Friday, June 14, 2024

Colinvaux: Eleventh Circuit Gets Fearless Fund All Wrong

Illustration of Supreme Court associate justices Sotomayor and jackson

Justices Ketanji Brown Jackson and Sonia M. Sotomayor wrote scathing dissents in Students For Fair Admission.  

When you hear commentators label a dissent "scathing," what they mean is that the dissent effectively and with surgical logic dismantles the majority argument.  It exposes illogic and in some cases it exposes hidden privilege or bias.  I am not sure Roger Colinvaux's latest on Fearless Fund exposes privilege or bias but it is scathing anyway.  He dismantles the reasoning behind the Eleventh Circuit's opinion and shows why charity is necessarily remedial in a Constitutionally appropriate sense. 

The problem is the argument that Fearless Foundation has a First Amendment right. That's not necessarily Roger's argument just one he slightly endorses, it seems to me. I think the First Amendment argument is a bridge way too far, as I have said before.  It's an all or nothing argument when one isn't necessary.  If the Fearless Fund has a First Amendment right to discriminate, then so does Bob Jones University and everybody else.  Fearless Foundation will be left with nothing if it insists on that argument.  Colinvaux's argument -- one I endorse not just slightly -- does not require the First Amendment to prevail.  His logic is irrefutable by itself.  Here is an excerpt:

The logic used in this case could have far-reaching implications for how charities operate, particularly those formed to remedy structural inequities resulting from past discriminatory practices. It could, for example, extend to identity-based scholarships, remedial programs that take race, gender, or even religion into account, and virtually any charitable support that has contract-like features, such as grants, loans, or investments in charitable programs.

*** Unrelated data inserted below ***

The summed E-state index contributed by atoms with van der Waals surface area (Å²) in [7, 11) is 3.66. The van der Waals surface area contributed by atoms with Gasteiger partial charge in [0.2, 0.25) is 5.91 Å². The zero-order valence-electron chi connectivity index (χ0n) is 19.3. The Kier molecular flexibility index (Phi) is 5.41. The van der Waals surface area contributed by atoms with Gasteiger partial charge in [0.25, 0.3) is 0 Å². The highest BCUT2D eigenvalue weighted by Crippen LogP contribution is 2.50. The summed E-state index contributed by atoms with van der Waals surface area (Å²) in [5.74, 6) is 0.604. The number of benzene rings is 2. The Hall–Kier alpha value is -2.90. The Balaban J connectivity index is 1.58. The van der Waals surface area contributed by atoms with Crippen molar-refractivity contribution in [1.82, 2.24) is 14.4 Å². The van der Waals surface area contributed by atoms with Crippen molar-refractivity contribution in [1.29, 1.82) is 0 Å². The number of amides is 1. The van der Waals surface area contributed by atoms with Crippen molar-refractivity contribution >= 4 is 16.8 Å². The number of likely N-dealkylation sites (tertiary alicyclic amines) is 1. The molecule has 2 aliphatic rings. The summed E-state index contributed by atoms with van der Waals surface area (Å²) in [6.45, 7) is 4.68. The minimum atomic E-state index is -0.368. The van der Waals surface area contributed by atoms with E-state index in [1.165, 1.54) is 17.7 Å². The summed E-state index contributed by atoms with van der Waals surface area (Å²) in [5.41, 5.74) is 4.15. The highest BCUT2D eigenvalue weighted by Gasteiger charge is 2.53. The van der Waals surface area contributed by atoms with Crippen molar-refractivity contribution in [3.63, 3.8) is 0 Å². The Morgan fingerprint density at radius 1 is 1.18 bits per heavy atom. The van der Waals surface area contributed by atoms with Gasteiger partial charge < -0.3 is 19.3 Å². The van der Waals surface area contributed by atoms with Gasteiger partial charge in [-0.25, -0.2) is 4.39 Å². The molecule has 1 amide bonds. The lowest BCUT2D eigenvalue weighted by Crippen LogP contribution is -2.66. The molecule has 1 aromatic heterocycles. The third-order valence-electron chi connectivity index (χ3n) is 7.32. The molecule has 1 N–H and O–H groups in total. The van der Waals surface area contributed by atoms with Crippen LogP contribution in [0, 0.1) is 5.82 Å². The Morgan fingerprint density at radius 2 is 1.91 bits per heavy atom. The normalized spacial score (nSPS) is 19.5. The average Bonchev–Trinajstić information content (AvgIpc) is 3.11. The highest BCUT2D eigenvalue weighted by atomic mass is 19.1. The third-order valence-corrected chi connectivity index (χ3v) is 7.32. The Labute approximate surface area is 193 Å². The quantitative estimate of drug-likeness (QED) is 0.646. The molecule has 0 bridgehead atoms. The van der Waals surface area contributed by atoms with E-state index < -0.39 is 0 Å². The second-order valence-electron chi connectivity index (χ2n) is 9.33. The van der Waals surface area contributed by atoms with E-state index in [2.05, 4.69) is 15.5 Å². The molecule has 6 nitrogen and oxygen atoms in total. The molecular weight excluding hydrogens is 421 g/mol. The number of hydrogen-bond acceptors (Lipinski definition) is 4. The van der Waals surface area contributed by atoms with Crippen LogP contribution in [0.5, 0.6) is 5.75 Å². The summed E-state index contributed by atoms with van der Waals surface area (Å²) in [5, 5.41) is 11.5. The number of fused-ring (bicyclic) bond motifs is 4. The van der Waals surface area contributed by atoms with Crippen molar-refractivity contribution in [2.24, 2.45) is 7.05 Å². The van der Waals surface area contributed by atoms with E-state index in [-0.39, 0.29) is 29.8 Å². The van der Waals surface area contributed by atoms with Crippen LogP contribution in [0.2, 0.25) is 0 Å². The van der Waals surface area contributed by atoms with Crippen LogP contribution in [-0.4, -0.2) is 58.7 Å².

. . . 

As I explained in an amicus brief filed on the side of the Fearless Fund, by construing a civil rights law to prohibit certain types of philanthropic funding, the case indirectly attacks charitable organizations’ ability to fulfill their missions. In doing so, it attacks the missions themselves.

The ruling is as disappointing as it is fundamentally flawed. The court’s cursory analysis ignores the most important feature of the case: the Fearless Foundation is a charity doing what charities do. While noting that the plaintiff, the American Alliance for Equal Rights, is a 501(c)(3) organization, the court never acknowledges that the foundation operated by the Fearless Fund is also a 501(c)(3) charity and that the contest is how it provides charitable support. 

Ignoring the Fearless Foundation’s charitable status, however, allowed the court to conclude that the grant contest was no different than any other contest, or sweepstakes, held by a noncharitable institution — except that it was exclusively for Black women-owned businesses. While this appeals to the notion that everyone should get a shot at some generic winnings, it’s an unfair characterization of the organization’s charitable activity or, for that matter, any charitable activity. 

Charity is, by definition, exclusive: Not everyone is eligible for it. But instead of considering the context of the Fearless Foundation program, the court likens the organization’s conduct to regular commercial activity, such as hiring employees, which it is not.


darryll k. jones

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